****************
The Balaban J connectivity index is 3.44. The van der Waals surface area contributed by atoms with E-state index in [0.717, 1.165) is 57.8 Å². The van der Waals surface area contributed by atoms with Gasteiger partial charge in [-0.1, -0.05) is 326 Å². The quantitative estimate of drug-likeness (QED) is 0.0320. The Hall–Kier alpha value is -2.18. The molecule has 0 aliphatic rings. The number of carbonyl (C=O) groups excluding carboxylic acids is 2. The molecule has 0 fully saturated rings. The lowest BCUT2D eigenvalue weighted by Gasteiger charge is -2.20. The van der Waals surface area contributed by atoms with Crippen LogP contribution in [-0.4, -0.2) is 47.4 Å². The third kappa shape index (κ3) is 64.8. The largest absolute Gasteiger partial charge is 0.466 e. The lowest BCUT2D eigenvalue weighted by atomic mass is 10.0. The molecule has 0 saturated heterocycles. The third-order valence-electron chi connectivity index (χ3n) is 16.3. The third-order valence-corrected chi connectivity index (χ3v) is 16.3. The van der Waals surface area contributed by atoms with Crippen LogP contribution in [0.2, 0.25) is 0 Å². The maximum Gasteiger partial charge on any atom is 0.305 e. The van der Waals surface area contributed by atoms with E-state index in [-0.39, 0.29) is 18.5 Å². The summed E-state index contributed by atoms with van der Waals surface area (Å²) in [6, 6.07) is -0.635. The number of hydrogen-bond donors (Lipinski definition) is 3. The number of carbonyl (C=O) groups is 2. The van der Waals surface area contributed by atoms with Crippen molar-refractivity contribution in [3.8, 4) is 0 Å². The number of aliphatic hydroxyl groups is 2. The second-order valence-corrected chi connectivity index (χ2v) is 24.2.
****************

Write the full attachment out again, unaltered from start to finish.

The Balaban J connectivity index is 3.44. The van der Waals surface area contributed by atoms with E-state index in [0.717, 1.165) is 57.8 Å². The van der Waals surface area contributed by atoms with Gasteiger partial charge in [-0.1, -0.05) is 326 Å². The quantitative estimate of drug-likeness (QED) is 0.0320. The Hall–Kier alpha value is -2.18. The molecule has 0 aliphatic rings. The number of carbonyl (C=O) groups excluding carboxylic acids is 2. The molecule has 0 fully saturated rings. The lowest BCUT2D eigenvalue weighted by Gasteiger charge is -2.20. The van der Waals surface area contributed by atoms with Crippen LogP contribution in [-0.4, -0.2) is 47.4 Å². The third kappa shape index (κ3) is 64.8. The largest absolute Gasteiger partial charge is 0.466 e. The lowest BCUT2D eigenvalue weighted by atomic mass is 10.0. The molecule has 0 saturated heterocycles. The third-order valence-electron chi connectivity index (χ3n) is 16.3. The third-order valence-corrected chi connectivity index (χ3v) is 16.3. The van der Waals surface area contributed by atoms with Crippen LogP contribution in [0.2, 0.25) is 0 Å². The maximum Gasteiger partial charge on any atom is 0.305 e. The van der Waals surface area contributed by atoms with E-state index in [-0.39, 0.29) is 18.5 Å². The summed E-state index contributed by atoms with van der Waals surface area (Å²) in [6, 6.07) is -0.635. The number of hydrogen-bond donors (Lipinski definition) is 3. The number of carbonyl (C=O) groups is 2. The van der Waals surface area contributed by atoms with Crippen molar-refractivity contribution in [3.8, 4) is 0 Å². The number of aliphatic hydroxyl groups is 2. The second-order valence-corrected chi connectivity index (χ2v) is 24.2.